Thanks to the Internet, we live in a much smaller world and no one knows that more than politicians, some of whom are caught making dumb comments when they thought no one was listening ... or recording.

This week, U.S. Rep. Lou Barletta announced that he was banning the public from using video or audio recording devices at his town meetings. A spokesman for the congressman said the policy was not initiated to keep people from speaking, but as a protection to those who do choose to exercise their free speech at meetings. The policy, he said, gives constituents the freedom to speak without worrying whether or not their comments would show up on the Interent.

The fact that Democrats have denounced the Barletta recording policy should not surprise anyone. Postings on the Internet – some taken out of the context of a comment or speech – provided plenty of political ammunition for both camps in the Barletta-Kanjorski mud-slinging campaigns. Each camp charged the other with recording the gaffes and miss-steps at meetings to make their opponent look bad.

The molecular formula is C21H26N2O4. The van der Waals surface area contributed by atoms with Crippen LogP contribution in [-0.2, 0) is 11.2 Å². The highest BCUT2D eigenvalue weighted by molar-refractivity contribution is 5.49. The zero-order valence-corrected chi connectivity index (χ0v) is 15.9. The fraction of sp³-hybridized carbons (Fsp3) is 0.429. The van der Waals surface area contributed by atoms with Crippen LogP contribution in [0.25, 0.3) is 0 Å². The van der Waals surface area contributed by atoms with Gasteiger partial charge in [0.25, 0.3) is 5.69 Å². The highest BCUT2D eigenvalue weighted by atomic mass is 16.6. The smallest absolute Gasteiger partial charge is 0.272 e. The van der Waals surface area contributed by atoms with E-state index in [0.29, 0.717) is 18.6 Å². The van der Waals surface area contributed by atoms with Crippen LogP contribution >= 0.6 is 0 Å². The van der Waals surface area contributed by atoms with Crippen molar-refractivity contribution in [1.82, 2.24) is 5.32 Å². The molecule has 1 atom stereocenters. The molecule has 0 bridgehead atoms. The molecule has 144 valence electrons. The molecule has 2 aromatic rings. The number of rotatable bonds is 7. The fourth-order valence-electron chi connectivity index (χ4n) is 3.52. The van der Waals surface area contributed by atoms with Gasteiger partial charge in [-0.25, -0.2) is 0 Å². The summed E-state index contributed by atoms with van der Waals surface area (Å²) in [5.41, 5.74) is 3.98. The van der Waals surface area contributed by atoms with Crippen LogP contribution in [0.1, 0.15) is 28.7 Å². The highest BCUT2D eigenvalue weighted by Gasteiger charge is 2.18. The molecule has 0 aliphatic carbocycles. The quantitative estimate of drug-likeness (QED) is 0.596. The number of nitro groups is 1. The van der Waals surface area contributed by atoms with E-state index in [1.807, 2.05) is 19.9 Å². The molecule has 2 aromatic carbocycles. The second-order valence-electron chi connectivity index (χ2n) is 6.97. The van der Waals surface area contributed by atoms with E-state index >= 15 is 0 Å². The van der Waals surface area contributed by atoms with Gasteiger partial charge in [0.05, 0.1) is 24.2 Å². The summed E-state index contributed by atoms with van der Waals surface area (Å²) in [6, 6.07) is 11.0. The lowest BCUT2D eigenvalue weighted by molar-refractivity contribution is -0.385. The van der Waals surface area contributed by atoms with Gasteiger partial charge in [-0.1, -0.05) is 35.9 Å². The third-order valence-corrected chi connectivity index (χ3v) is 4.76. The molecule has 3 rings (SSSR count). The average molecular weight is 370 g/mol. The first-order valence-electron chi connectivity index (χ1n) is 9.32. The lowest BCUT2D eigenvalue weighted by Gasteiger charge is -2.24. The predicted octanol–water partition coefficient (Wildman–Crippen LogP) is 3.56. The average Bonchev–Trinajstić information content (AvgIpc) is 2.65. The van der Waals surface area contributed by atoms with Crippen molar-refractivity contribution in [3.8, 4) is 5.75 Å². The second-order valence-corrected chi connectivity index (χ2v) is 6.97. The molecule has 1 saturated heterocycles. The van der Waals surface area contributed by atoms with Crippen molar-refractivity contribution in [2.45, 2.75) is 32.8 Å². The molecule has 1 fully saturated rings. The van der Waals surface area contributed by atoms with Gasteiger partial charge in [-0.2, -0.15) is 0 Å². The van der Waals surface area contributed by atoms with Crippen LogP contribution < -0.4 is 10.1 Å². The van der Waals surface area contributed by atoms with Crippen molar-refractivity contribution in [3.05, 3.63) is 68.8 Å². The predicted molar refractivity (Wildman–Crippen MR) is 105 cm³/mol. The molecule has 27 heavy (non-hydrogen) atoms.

Given the current mood in Washington over hot-button issues like Medicare and Social Security, Barletta has faced some raucous audiences at town hall meetings since taking the legislative seat from his Democratic predecessor. Paul Kanjorski, by the way, relied more on telephone town hall meetings than with face-to-face meetings with constituents. Kanjorski then explained that he wanted to avoid setting himself up "for nuts to hit me with a camera" after some of his comments were spread across the Internet.

Rep. Tom Marino, another Republican congressman in neighboring Lackawanna County, has instituted a similar video camera policy and last week, a man with a video recorder was blocked from entering a town hall meeting. After being disarmed of his recording device, he was allowed to enter the meeting.

According to the Citizen Media Law Project, recording devices are allowed in public meetings (i.e., meetings of a governmental body required to be open to the public by law) in Pennsylvania. Government bodies, however, may place reasonable restrictions on the use of recording devices, including a ban on certain devices, in order to preserve the orderly conduct of its meetings. Concealing a camera or recording equipment is not a good idea.

The Barletta camp has defined its borders when it comes to recording devices. The media can still record his public meetings. But their primary concern is to assure that people can speak freely without being concerned about an edited video clip of them bouncing around the Internet.